Sunday, November 7, 2010

Mystery Solved

Thank you all for the nice notes about my Verse Daily poem, Birdhouse. I challenged you to identify the form. Sadly, no one rose to that challenge! So I will now solve the mystery. It's an Anagram poem. I have five of them in my new book, one in each section.

I was introduced to this form by a friend. She'd just learned it in a workshop with Terrance Hayes. He has a bunch in his book, Wind in a Box, and defines the form in his end notes. You begin by choosing a word of substantial length. Then you quickly make as many words as you can from the letters in that word. You need a list of at least eleven words, but more is better. Hayes stipulates that all words must be four or more letters and words cannot be formed by the addition of an "s." I am not that strict.

For a second example, here's another anagram from my book. I'd recently come across the word "ecdysiast" and fallen in love with it, so it was one I wanted to work with. If you first just glance at the end words of my poem, you'll see that all of them—easy, cast, act, Yes, desist, and so on—are made up of letters from my lead word. You are free to not use the lead word as your title, but I think that there should be a connection between that word and the content of the poem. Now read the poem. Then read it aloud.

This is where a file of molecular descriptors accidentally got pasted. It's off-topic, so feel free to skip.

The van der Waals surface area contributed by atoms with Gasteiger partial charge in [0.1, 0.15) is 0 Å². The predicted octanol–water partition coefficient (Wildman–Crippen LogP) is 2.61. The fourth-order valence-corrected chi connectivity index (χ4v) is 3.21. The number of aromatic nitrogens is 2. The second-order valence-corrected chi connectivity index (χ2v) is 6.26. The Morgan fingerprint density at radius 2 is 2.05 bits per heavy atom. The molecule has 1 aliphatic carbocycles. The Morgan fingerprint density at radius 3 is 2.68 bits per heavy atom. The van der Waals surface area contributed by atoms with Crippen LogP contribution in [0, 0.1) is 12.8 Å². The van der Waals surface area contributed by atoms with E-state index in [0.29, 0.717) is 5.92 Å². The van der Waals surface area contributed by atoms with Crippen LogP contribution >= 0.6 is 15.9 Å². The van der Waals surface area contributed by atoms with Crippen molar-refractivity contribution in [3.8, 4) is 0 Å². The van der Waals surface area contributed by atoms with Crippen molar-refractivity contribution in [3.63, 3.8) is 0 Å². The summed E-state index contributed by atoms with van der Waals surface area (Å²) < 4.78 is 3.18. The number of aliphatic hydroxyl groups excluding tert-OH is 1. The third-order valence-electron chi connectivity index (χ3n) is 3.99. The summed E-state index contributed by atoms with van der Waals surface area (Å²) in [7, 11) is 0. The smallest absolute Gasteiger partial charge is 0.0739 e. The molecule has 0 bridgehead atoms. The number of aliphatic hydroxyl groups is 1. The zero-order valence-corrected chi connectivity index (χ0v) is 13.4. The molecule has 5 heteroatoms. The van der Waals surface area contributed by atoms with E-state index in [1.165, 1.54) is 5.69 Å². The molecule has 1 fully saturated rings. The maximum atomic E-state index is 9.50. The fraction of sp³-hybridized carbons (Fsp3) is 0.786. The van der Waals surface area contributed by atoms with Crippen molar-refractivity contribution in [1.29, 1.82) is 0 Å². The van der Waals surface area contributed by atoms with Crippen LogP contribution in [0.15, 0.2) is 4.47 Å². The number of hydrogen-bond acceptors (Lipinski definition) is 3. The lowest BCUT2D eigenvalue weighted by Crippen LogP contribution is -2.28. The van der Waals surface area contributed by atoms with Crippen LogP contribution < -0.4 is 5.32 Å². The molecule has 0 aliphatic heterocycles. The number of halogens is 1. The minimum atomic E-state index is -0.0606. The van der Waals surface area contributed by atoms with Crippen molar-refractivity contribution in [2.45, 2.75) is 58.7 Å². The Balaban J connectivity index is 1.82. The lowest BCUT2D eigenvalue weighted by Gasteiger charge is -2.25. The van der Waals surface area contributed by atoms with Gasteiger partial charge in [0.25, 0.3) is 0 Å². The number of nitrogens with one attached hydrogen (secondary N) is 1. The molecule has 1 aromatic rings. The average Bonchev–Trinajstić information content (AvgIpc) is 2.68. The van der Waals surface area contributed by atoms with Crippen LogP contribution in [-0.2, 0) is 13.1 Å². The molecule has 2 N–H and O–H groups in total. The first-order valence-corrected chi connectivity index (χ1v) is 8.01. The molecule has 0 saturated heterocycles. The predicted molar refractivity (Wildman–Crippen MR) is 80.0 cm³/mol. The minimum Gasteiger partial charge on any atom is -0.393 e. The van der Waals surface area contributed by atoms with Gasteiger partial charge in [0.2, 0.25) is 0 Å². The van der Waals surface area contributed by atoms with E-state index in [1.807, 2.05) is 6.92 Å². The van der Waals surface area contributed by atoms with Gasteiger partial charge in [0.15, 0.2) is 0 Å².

You think it's easy
to unravel the boa of feathers and cast
it off, to turn the act
of undressing into an art, suggest Yes
to each hungry face, go just so far and then desist?

Not one can touch, but all must leave feeling sated.

Sequins sparkle as she slinks across the dais,
peels the skirt and tosses it as if rolling dice,
and then the bustier, hook by hook, and thrown aside,
a spider molting, her gaze at once smoldering and icy,
the swivel of hips, to keep the tease slow and steady.

I hope that you noticed the sounds as you read. Lots of rhymes and near rhymes, assonance and consonance. For me, one of the really appealing aspects of this form is the sounds that result. You can't help but get music into the poem.

Now you know what's coming next, don't you? A challenge: Write your own anagram. Warning: This form is addictive. You'll find yourself working on words in your head when you ought to be paying attention to other things. So what! Enjoy.


  1. You're welcome. I hope you'll give the form a try.

  2. I don't love the word Ecdysiast, quite as much as you do...but your resulting poem is wonderful.

    I was unfamiliar with anagram poems, but now I'm anxious to try one out.

  3. I could have titled the poem something like "The Stripper" and added a bit more subtlety, but I'd just come across the word and found myself leaning towards it. Such a fancy word for what it means. I hope you'll enjoy working with the form. I think you will.


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